Companies finally taking ransomware awareness more seriously

One of the barriers to proper cybersecurity policies has always been clashes with upper management. Countless IT professionals can tell you the issues they have run into when trying to play the balancing act of pushing for strong security measures while dealing with ignorant board members only concerned about saving money. While the issue of ignorance in upper management is still a rampant problem, some new research is indicating that board members are starting to take InfoSec issues more seriously, especially when it comes to ransomware awareness.

The research in question was conducted by SentinelOne and subsequently reported in a blog post. The findings were tied to the recent wave of high-profile ransomware attacks and the exponential growth of the damage caused in monetary costs by ransomware. As SentinelOne states, of the numerous companies surveyed, roughly 56 percent of them said they were “implementing employee training and awareness programs at the board level.”

Taking a deeper dive into the report shows numerous eye-opening statistics as well. More than one-third of the surveyed board members believed “that their general attack concern level has increased” with regards to ransomware. The result of more comprehension of the dangers of ransomware attacks has led to the reported figure that nearly half of the polled companies are increasing their security budgets to fight ransomware attacks. There are some issues with focusing on just one type of attack rather than taking a more widespread approach, but the news is certainly welcome after so many incidents including WannaCry.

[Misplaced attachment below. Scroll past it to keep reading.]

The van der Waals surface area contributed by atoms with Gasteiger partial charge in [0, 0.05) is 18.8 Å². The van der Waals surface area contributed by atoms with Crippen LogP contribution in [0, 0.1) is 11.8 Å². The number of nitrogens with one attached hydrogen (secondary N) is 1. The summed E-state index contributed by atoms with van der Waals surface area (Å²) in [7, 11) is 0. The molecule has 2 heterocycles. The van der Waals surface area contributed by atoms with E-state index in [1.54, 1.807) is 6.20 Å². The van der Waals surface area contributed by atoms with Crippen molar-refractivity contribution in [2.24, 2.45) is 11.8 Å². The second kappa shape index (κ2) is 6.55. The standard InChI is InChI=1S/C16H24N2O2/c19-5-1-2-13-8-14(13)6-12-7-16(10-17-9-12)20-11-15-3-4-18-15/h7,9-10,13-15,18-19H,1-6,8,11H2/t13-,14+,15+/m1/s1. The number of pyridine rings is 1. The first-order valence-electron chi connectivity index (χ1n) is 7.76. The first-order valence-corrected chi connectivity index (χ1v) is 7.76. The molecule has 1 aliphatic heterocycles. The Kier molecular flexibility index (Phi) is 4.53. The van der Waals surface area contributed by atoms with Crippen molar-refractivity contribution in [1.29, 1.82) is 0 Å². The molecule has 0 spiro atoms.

One of the most encouraging statistics is that 38 percent of the polled board members are showing more initiative in the ground-level process. This includes, as SentinelOne words it, “implementation of security processes, policies, and protocols.” The more that board members see the everyday struggles that their cybersecurity divisions face, the more they will not only appreciate their hard work, but they will gain a more intimate knowledge that can aid in making policy.

There is still a lot of ground to cover in bringing upper management into proper synergy with their InfoSec divisions, but this report is a glimmer of hope. As long as a company doesn’t focus solely on ransomware awareness but rather establishes a holistic security program, there could be a turn in the tide against black hats looking to exploit common workers for cash.

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